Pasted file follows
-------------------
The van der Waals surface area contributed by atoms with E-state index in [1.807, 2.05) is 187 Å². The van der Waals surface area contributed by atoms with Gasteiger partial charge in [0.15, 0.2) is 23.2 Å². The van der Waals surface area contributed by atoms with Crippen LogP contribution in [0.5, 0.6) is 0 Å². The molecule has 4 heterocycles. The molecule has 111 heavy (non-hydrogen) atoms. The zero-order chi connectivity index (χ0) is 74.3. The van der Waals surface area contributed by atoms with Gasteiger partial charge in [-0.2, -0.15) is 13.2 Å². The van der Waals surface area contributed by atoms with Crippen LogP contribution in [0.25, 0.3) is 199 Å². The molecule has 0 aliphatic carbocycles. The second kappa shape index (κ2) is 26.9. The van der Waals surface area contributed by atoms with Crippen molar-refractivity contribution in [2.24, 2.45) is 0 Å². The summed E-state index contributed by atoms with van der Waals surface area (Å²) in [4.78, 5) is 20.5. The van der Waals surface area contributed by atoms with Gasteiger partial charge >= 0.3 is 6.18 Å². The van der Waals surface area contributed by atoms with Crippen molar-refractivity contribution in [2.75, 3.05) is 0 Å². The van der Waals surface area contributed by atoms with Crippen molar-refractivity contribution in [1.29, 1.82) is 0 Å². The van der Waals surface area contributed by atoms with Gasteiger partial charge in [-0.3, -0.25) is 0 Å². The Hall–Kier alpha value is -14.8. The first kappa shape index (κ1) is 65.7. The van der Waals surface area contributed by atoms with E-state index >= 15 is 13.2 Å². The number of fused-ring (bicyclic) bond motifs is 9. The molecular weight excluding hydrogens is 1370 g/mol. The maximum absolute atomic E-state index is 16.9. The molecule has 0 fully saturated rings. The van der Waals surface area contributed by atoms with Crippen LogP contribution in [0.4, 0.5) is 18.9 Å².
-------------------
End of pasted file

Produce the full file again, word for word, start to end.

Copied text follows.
The van der Waals surface area contributed by atoms with E-state index in [1.807, 2.05) is 187 Å². The van der Waals surface area contributed by atoms with Gasteiger partial charge in [0.15, 0.2) is 23.2 Å². The van der Waals surface area contributed by atoms with Crippen LogP contribution in [0.5, 0.6) is 0 Å². The molecule has 4 heterocycles. The molecule has 111 heavy (non-hydrogen) atoms. The zero-order chi connectivity index (χ0) is 74.3. The van der Waals surface area contributed by atoms with Gasteiger partial charge in [-0.2, -0.15) is 13.2 Å². The van der Waals surface area contributed by atoms with Crippen LogP contribution in [0.25, 0.3) is 199 Å². The molecule has 0 aliphatic carbocycles. The second kappa shape index (κ2) is 26.9. The van der Waals surface area contributed by atoms with Crippen molar-refractivity contribution in [2.24, 2.45) is 0 Å². The summed E-state index contributed by atoms with van der Waals surface area (Å²) in [4.78, 5) is 20.5. The van der Waals surface area contributed by atoms with Gasteiger partial charge >= 0.3 is 6.18 Å². The van der Waals surface area contributed by atoms with Crippen molar-refractivity contribution in [2.75, 3.05) is 0 Å². The van der Waals surface area contributed by atoms with Crippen molar-refractivity contribution in [1.29, 1.82) is 0 Å². The van der Waals surface area contributed by atoms with Gasteiger partial charge in [-0.3, -0.25) is 0 Å². The Hall–Kier alpha value is -14.8. The first kappa shape index (κ1) is 65.7. The van der Waals surface area contributed by atoms with E-state index >= 15 is 13.2 Å². The number of fused-ring (bicyclic) bond motifs is 9. The molecular weight excluding hydrogens is 1370 g/mol. The maximum absolute atomic E-state index is 16.9. The molecule has 0 fully saturated rings. The van der Waals surface area contributed by atoms with Crippen LogP contribution in [0.4, 0.5) is 18.9 Å².